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Drinking daily, even just a drink or two, linked to premature death

Researchers warn that light drinking shouldn’t be considered healthy

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The old adage promoting “everything in moderation” may be particularly popular at Wine-O’Clock and Happy Hour, but researchers are warning that the message should not apply to alcohol.

The latest buzzkill comes from researchers at the Washington University School of Medicine in St. Louis. Their study, published Wednesday in the journal Alcoholism, evaluated 400,000 people and found that those who imbibed four times per week were 20 percent more likely to die prematurely, even if they only had one or two drinks each day.

“Daily drinking, even at low levels, is detrimental to one's health,” the study concludes.

Even light drinking may be dangerous

Earlier research had suggested a link between light drinking and improved cardiovascular health. The researchers say that those previous findings may be valid but that people need to look at the bigger picture.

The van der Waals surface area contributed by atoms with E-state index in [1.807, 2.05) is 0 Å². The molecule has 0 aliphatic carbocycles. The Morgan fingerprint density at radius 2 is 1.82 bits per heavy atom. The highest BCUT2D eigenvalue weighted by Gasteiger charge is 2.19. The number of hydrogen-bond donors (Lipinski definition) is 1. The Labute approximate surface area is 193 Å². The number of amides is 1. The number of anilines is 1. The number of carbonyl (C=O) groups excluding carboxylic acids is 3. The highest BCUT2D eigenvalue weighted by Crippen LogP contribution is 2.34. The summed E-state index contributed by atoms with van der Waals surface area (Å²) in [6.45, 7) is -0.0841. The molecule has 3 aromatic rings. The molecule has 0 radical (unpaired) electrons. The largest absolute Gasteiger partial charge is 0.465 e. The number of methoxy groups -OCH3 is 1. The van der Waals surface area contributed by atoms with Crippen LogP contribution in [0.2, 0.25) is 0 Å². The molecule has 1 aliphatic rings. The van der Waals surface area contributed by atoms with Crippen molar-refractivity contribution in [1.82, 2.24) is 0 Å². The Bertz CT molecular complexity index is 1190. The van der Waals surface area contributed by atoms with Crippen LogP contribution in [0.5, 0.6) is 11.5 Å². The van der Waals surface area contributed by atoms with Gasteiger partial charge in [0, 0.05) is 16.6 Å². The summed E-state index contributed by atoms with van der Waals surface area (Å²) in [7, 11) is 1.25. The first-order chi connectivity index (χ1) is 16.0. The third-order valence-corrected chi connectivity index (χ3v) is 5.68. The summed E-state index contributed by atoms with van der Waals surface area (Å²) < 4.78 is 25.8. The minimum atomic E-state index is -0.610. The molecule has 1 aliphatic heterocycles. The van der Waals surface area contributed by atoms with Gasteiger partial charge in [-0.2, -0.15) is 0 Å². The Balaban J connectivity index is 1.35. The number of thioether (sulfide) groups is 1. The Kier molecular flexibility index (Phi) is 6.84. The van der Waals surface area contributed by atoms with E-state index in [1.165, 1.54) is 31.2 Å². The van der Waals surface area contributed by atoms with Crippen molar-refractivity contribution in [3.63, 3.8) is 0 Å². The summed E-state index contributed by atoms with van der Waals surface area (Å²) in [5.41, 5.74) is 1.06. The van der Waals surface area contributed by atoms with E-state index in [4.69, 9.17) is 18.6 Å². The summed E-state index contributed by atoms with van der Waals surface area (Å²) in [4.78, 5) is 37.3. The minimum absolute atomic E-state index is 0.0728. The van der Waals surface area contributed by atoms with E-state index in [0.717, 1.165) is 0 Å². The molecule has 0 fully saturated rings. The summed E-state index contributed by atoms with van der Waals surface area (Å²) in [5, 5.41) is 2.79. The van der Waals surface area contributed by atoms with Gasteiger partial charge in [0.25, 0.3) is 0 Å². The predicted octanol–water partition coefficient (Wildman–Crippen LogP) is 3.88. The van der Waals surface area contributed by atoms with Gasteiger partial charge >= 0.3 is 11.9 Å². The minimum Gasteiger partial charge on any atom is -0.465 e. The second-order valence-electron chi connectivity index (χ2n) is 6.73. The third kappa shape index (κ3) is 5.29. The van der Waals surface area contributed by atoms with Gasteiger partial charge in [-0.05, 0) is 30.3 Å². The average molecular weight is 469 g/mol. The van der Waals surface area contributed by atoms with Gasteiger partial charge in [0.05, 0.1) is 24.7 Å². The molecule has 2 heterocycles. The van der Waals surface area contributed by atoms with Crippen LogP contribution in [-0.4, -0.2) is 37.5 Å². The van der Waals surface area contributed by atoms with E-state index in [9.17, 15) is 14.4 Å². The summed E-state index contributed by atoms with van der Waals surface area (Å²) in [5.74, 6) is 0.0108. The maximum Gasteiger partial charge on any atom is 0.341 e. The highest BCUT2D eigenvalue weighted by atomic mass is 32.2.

“It used to seem like having one or two drinks per day was no big deal, and there even have been some studies suggesting it can improve health,” lead author Dr. Sarah M. Hartz said in a statement.

While Hartz acknowledges that there may be situations in which “occasional drinking potentially could be helpful” depending on a person’s individual health history, she says that the general idea that a glass or two of wine is healthy is misguided.

Her work follows a study published this year in The Lancet which also claimed that no amount of drinking is safe.

The studies come after years of headlines promoting a variation of “red wine kills cancer” made rounds on social media. The skin and seed of grapes contain the antioxidant resveratrol, leading many wine-lovers to conclude that red wine has cancer-fighting benefits. But the MD Anderson Cancer Center says that “researchers are still trying to confirm whether the resveratrol in red wine actually reduces cancer risk.”

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